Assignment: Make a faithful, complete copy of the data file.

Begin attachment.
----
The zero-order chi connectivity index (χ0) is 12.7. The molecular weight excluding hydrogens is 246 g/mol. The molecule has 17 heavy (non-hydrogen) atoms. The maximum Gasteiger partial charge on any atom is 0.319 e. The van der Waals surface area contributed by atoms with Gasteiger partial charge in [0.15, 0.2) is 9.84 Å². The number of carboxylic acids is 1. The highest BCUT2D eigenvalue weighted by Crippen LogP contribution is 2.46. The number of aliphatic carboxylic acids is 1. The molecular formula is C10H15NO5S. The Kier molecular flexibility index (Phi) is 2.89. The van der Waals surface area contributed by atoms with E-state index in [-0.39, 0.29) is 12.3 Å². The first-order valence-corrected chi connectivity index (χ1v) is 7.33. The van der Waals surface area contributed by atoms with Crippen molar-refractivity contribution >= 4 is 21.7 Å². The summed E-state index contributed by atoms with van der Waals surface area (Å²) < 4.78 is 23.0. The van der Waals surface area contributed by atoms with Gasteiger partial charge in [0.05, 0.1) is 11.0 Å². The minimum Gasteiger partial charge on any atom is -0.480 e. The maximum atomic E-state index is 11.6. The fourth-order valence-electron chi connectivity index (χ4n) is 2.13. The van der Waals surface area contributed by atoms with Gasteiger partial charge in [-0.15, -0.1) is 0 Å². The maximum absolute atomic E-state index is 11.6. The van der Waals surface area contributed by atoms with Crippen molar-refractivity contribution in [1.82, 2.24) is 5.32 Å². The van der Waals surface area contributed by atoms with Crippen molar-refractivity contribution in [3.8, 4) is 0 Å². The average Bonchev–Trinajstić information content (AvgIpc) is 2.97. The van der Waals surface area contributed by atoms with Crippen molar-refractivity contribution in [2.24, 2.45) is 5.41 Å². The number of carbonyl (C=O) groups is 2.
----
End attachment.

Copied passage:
The zero-order chi connectivity index (χ0) is 12.7. The molecular weight excluding hydrogens is 246 g/mol. The molecule has 17 heavy (non-hydrogen) atoms. The maximum Gasteiger partial charge on any atom is 0.319 e. The van der Waals surface area contributed by atoms with Gasteiger partial charge in [0.15, 0.2) is 9.84 Å². The number of carboxylic acids is 1. The highest BCUT2D eigenvalue weighted by Crippen LogP contribution is 2.46. The number of aliphatic carboxylic acids is 1. The molecular formula is C10H15NO5S. The Kier molecular flexibility index (Phi) is 2.89. The van der Waals surface area contributed by atoms with E-state index in [-0.39, 0.29) is 12.3 Å². The first-order valence-corrected chi connectivity index (χ1v) is 7.33. The van der Waals surface area contributed by atoms with Crippen molar-refractivity contribution >= 4 is 21.7 Å². The summed E-state index contributed by atoms with van der Waals surface area (Å²) < 4.78 is 23.0. The van der Waals surface area contributed by atoms with Gasteiger partial charge in [0.05, 0.1) is 11.0 Å². The minimum Gasteiger partial charge on any atom is -0.480 e. The maximum atomic E-state index is 11.6. The fourth-order valence-electron chi connectivity index (χ4n) is 2.13. The van der Waals surface area contributed by atoms with Gasteiger partial charge in [-0.15, -0.1) is 0 Å². The maximum absolute atomic E-state index is 11.6. The van der Waals surface area contributed by atoms with Crippen molar-refractivity contribution in [1.82, 2.24) is 5.32 Å². The van der Waals surface area contributed by atoms with Crippen molar-refractivity contribution in [3.8, 4) is 0 Å². The average Bonchev–Trinajstić information content (AvgIpc) is 2.97. The van der Waals surface area contributed by atoms with Crippen molar-refractivity contribution in [2.24, 2.45) is 5.41 Å². The number of carbonyl (C=O) groups is 2.